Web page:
Queering Mennonite Literature: Archiving, Activism, and the Search for Community

I am excited to announce that my book Queering Mennonite Literature: Archives, Activism, and the Search for Community has just been released by Penn State University Press!

Though the terms “queer” and “Mennonite” rarely come into theoretical or cultural contact, over the last several decades writers and scholars in the United States and Canada have built a body of queer Mennonite literature that shifts these identities into conversation. I bring this growing genre into a critical focus, bridging the gaps between queer theory, literary criticism, and Mennonite literature.

My analysis focuses on recent Mennonite-authored literary texts that espouse queer theoretical principles, including work by Christina Penner, Wes Funk, Jan Guenther Braun, Jessica Penner, Stephen Beachy, Corey Redekop, Casey Plett, Miriam Suzanne, and Sofia Samatar. Their books argue for the existence of a “queer Mennonite” identity on the basis of shared values: a commitment to social justice, a rejection of binaries, the importance of creative approaches to conflict resolution, and the practice of mutual aid, especially in resisting oppression. The book encourages those engaging with both Mennonite studies and queer studies to explore the opportunity for conversation and overlap between the two fields.

By arguing for engagement between these two identities and highlighting the aspects of Mennonitism that are inherently “queer,” the book gives much-needed attention to an emerging subfield of Mennonite literature. It makes a new and important intervention into the fields of queer theory, literary studies, Mennonite studies, and religious studies.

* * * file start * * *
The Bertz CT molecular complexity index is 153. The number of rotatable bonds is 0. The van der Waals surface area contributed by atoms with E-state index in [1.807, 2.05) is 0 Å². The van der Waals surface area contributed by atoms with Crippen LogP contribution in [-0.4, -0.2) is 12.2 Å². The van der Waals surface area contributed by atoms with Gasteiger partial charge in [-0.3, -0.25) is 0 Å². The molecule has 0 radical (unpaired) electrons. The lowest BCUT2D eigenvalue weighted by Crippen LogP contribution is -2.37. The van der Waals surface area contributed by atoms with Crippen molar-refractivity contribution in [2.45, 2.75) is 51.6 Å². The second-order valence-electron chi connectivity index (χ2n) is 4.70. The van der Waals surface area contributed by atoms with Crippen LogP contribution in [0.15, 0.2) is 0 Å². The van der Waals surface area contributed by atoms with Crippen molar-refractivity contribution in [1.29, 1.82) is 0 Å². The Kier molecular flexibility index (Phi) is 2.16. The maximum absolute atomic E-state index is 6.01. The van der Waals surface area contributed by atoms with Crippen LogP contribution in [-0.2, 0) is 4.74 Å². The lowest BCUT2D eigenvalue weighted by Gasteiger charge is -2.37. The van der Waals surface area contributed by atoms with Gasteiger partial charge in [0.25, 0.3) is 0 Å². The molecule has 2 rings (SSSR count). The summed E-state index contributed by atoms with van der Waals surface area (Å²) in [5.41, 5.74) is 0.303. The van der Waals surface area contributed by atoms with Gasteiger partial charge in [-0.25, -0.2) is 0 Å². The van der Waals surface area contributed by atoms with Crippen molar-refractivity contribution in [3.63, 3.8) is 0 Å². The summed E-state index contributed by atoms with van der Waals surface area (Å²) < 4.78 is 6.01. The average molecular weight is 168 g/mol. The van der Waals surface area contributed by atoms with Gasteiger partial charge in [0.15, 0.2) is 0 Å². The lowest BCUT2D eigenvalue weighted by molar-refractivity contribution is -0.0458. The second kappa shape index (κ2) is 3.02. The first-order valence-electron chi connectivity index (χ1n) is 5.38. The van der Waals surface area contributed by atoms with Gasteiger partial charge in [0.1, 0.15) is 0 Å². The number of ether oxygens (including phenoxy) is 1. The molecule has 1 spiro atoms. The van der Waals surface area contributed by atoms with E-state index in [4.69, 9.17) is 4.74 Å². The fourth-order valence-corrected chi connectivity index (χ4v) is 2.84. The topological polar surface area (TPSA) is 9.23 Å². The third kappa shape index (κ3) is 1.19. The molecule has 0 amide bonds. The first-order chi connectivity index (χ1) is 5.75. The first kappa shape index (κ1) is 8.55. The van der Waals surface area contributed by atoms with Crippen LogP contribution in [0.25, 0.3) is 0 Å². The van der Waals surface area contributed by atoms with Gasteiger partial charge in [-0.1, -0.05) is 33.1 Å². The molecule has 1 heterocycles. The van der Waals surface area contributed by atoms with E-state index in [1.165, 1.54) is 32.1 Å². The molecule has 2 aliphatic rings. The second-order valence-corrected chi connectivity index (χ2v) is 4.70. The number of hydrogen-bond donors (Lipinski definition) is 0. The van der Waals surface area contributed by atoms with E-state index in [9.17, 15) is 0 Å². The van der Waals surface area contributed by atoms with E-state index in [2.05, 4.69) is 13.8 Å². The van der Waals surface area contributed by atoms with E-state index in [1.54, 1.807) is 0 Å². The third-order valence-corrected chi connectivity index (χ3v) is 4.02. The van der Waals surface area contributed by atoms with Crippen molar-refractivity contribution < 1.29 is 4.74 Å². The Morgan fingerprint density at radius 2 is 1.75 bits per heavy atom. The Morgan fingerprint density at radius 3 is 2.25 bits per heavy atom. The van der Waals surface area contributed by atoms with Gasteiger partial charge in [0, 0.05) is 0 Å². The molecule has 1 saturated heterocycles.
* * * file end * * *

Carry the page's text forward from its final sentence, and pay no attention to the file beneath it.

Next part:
You can find Queering Mennonite Literature on the Penn State University Press web site at this URL: http://www.psupress.org/books/titles/978-0-27-108245-5.html. You can get 30% off by using the code NR18. Please ask your local libraries, whether institutional or public, to order a copy.

Published by danielshankcruz

I grew up in New York City and lived in Lancaster, Pennsylvania; Goshen, Indiana; DeKalb, Illinois; and Salt Lake City, Utah before coming to Utica, New York. My mother’s family is Swiss-German Mennonite (i.e., it’s an ethnicity, not necessarily a theological persuasion) and my father’s family is Puerto Rican. I have a Ph.D. in English and currently teach at Utica College. I have also taught at Northern Illinois University and Westminster College in Salt Lake City. My teaching and scholarship are motivated by a passion for social justice, which is why my research focuses on the literature of oppressed groups, especially LGBT persons and people of color. While I primarily read and write about fiction, I am also a devoted reader of poetry because, as William Carlos Williams writes, “It is difficult / to get the news from poems / yet [people] die miserably every day / for lack / of what is found there.” Thinkers who influence me include Marina Abramovic, Kathy Acker, Di Brandt, Ana Castillo, Samuel R. Delany, Percival Everett, Essex Hemphill, Jane Jacobs, Walt Whitman, and the New York School of poets. I am also fond of queer Mennonite writers such as Stephen Beachy, Jan Guenther Braun, Lynnette Dueck/D’anna, and Casey Plett. In my free time I’m either reading, writing the occasional poem, playing board games (especially Scrabble, backgammon, and chess), watching sports (Let’s Go, Mets!), or cooking (curries, stews, roasts…).

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